Every economic crisis raises the same normative question for competition law. Should decision makers be temporarily more permissive in their application of the law to private and public restraints of competition? While historical evidence suggests that this is a bad idea, most economic crises since the 1970s led to some softening of competition law. In countries around the world, massive amounts of state aid have been injected into the economy. While such policies deserve praise in their concern for the protection of jobs, recessions have a “cleansing effect” which is desirable and can be dampened by such interventions. Recessions facilitate the exit of zombie firms that crowd out growth opportunities for more efficient competitors, and delay the diffusion of technological innovation. A case might thus be made that the current recession might be a source of opportunities for the EU economy, long trapped in a cycle of weak productivity, low economic dynamism and conspicuous absence of superstar firm creation. The…

Felipe Irarrázabal ‘Competition and the plague’ (‘La libre competencia y la peste)

This piece is available here, but only in Spanish. The summary below reflects my own translation of the piece. Emergencies – such as wars and natural disasters – undermine the assumptions underpinning competition law and policy. Competition enforcement against cartels builds on the premise that fierce competition is highly beneficial for society, whereas firm cooperation will only create benefits in much more restricted situations. Competition enforcement also relies on legal procedures, which are by nature slow and lend themselves to sophisticated disputes. Covid-19 has forced authorities to enact exceptional regimes and pressured them to take urgent and even drastic measures. The coming economic recession will likely require similar measures. The main competition agencies in the world have started to react to this negative scenario. Several of them have declared that they will be alert to any possible violation of competition law. Others have specified that they will not accept excessive prices as a result of the crisis (although this legal…

Frederic Jenny ‘Economic Resilience, Globalization and Market Governance: Facing the Covid-19 Test’

Globalisation contributed to the rapid spread of COVID to all corners of the globe. The economic cost of fighting the virus froze a number of economies and disrupted global value chains, and is likely to be followed by several years of an economic depression that will dwarf the cost of the 2008 financial and economic crisis. The dramatic events of the first quarter of 2020 challenge some of the implicit assumptions underlying the design of our economic systems, and should make us think about some of the dilemmas and trade-offs that this crisis has foisted upon us. This piece, available as a working paper here,  is not mainly about competition – instead, it is a piece that thinks widely about the implications of this pandemic for the economic architecture underpinning globalisation, which also touches on competition. This is because, in the grand scheme of things, competition law and policy plays a relatively limited role when markets are not in equilibrium,…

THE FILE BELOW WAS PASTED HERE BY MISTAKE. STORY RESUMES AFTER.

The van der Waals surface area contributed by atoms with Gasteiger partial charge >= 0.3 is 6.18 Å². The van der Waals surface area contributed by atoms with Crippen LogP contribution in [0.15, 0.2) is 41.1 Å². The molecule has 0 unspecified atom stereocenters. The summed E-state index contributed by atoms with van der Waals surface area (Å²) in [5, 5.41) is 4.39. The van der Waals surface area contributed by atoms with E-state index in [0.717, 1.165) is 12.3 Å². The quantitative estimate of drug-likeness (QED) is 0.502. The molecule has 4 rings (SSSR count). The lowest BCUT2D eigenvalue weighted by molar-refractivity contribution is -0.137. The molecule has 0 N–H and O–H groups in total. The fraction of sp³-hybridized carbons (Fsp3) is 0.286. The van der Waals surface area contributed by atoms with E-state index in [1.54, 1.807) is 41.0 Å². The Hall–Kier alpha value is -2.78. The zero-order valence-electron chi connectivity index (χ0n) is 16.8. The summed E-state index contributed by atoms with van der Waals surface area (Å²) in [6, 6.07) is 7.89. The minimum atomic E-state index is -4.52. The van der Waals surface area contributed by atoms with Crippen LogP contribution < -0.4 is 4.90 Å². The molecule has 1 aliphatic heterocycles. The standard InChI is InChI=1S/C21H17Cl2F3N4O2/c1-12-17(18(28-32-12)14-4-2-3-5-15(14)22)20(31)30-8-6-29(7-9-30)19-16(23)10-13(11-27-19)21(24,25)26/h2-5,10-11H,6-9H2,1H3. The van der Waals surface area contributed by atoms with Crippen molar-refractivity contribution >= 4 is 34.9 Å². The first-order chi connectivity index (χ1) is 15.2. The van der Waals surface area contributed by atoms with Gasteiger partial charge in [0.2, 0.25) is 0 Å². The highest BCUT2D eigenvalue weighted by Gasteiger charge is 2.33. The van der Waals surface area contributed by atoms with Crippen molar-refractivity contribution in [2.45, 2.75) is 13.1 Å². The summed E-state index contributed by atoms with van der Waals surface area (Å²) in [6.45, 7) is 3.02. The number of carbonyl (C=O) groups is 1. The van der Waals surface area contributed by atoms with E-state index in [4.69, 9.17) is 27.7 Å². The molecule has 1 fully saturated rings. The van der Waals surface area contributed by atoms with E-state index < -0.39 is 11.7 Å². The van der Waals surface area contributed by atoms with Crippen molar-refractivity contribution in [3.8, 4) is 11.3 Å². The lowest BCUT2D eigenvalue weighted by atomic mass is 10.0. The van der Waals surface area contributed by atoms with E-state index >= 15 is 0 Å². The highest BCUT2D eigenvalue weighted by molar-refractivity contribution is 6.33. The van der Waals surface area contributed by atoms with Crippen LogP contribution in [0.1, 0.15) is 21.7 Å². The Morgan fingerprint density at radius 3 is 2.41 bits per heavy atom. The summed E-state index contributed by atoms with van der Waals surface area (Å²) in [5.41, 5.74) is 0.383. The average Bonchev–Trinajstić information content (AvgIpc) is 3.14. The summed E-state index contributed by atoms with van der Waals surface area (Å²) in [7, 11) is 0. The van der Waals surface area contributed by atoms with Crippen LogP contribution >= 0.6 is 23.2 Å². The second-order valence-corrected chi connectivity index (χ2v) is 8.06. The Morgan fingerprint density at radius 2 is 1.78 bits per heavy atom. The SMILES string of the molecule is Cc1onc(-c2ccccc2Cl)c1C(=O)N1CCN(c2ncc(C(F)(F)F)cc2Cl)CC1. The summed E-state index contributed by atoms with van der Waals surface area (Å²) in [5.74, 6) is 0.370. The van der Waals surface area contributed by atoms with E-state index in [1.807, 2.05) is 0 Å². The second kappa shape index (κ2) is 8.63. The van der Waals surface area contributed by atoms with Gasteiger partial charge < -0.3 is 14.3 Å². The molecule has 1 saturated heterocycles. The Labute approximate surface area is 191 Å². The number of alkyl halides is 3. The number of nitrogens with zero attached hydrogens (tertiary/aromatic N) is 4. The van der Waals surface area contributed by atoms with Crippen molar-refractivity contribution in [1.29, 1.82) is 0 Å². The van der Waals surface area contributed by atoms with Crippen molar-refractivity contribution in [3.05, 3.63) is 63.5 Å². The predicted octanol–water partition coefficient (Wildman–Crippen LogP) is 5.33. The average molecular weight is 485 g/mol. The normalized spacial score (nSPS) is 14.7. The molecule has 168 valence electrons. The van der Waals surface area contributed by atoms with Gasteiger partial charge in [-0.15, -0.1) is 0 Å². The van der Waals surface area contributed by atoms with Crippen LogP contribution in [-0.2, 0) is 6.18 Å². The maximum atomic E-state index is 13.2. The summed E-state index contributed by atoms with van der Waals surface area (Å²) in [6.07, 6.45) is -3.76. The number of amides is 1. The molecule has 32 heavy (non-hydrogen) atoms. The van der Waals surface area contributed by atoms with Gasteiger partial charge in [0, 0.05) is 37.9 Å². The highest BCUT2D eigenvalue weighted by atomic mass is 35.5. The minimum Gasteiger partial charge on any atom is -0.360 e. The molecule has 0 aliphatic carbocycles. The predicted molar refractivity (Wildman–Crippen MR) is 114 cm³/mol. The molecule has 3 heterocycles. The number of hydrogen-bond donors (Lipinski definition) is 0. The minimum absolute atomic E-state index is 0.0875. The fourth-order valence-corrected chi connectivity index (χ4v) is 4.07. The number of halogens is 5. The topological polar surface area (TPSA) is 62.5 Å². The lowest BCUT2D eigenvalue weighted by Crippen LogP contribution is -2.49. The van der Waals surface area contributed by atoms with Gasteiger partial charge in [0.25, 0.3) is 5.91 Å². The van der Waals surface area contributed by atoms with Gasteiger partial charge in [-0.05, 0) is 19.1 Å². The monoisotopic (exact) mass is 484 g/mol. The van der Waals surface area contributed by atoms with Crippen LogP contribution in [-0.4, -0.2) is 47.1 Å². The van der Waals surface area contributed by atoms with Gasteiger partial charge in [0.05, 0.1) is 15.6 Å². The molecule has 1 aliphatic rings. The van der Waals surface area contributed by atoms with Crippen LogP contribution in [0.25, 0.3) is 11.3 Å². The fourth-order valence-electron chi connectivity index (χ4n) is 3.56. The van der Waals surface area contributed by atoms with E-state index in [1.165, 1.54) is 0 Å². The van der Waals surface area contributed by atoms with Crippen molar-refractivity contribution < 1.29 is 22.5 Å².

Francisco Costa-Cabral, Leigh Hancher, Giorgio Monti and Alexandre Ruiz Feases ‘EU Competition Law and Covid-10’

This paper, which is from the whole of Tilburg’s competition department, as far as I can tell, is available here. It explores how EU competition enforcement might be affected by the COVID-19 pandemic. The authors recommend that competition authorities should be watchful of excessive prices and price discrimination, and rely on interim measures if necessary. Collusion should remain an enforcement priority, but a procedural pathway to review agreements that may be in the public interest should be adopted. In merger control, the Commission’s strict interpretation of the failing firm defence is appropriate but, in general, a more sceptical attitude towards mergers may be warranted during this period. Advocacy will play a key role: competition agencies can both point to existing regulations that limit competition and monitor proposed emergency legislation that would harm competition for no good reason. A first section provides an overview of the nature of competition law in the midst of a crisis. Competition law is a political enterprise,…